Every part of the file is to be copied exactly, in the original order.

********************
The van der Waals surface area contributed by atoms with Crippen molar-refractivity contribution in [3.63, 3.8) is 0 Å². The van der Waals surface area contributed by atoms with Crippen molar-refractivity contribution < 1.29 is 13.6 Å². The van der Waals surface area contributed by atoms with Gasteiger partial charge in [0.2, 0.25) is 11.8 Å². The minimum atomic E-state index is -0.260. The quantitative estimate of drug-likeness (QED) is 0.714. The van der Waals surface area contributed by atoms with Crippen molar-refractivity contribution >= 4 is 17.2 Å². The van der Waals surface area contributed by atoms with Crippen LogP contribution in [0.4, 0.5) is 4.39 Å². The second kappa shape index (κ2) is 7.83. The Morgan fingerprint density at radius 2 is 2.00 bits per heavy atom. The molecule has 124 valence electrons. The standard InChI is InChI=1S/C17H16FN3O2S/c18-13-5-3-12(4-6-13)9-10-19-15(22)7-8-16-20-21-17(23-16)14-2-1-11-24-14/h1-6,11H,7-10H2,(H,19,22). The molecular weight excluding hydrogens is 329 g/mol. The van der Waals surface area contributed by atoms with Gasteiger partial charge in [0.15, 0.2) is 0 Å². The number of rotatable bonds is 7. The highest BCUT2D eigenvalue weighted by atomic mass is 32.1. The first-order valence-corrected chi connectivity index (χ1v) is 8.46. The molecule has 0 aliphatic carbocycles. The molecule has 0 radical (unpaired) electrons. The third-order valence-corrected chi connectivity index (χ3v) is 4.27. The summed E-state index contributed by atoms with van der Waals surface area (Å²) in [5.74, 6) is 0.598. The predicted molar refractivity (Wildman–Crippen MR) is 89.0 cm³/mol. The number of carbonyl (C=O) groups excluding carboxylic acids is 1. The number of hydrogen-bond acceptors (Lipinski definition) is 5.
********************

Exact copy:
The van der Waals surface area contributed by atoms with Crippen molar-refractivity contribution in [3.63, 3.8) is 0 Å². The van der Waals surface area contributed by atoms with Crippen molar-refractivity contribution < 1.29 is 13.6 Å². The van der Waals surface area contributed by atoms with Gasteiger partial charge in [0.2, 0.25) is 11.8 Å². The minimum atomic E-state index is -0.260. The quantitative estimate of drug-likeness (QED) is 0.714. The van der Waals surface area contributed by atoms with Crippen molar-refractivity contribution >= 4 is 17.2 Å². The van der Waals surface area contributed by atoms with Crippen LogP contribution in [0.4, 0.5) is 4.39 Å². The second kappa shape index (κ2) is 7.83. The Morgan fingerprint density at radius 2 is 2.00 bits per heavy atom. The molecule has 124 valence electrons. The standard InChI is InChI=1S/C17H16FN3O2S/c18-13-5-3-12(4-6-13)9-10-19-15(22)7-8-16-20-21-17(23-16)14-2-1-11-24-14/h1-6,11H,7-10H2,(H,19,22). The molecular weight excluding hydrogens is 329 g/mol. The van der Waals surface area contributed by atoms with Gasteiger partial charge in [0.15, 0.2) is 0 Å². The number of rotatable bonds is 7. The highest BCUT2D eigenvalue weighted by atomic mass is 32.1. The first-order valence-corrected chi connectivity index (χ1v) is 8.46. The molecule has 0 aliphatic carbocycles. The molecule has 0 radical (unpaired) electrons. The third-order valence-corrected chi connectivity index (χ3v) is 4.27. The summed E-state index contributed by atoms with van der Waals surface area (Å²) in [5.74, 6) is 0.598. The predicted molar refractivity (Wildman–Crippen MR) is 89.0 cm³/mol. The number of carbonyl (C=O) groups excluding carboxylic acids is 1. The number of hydrogen-bond acceptors (Lipinski definition) is 5.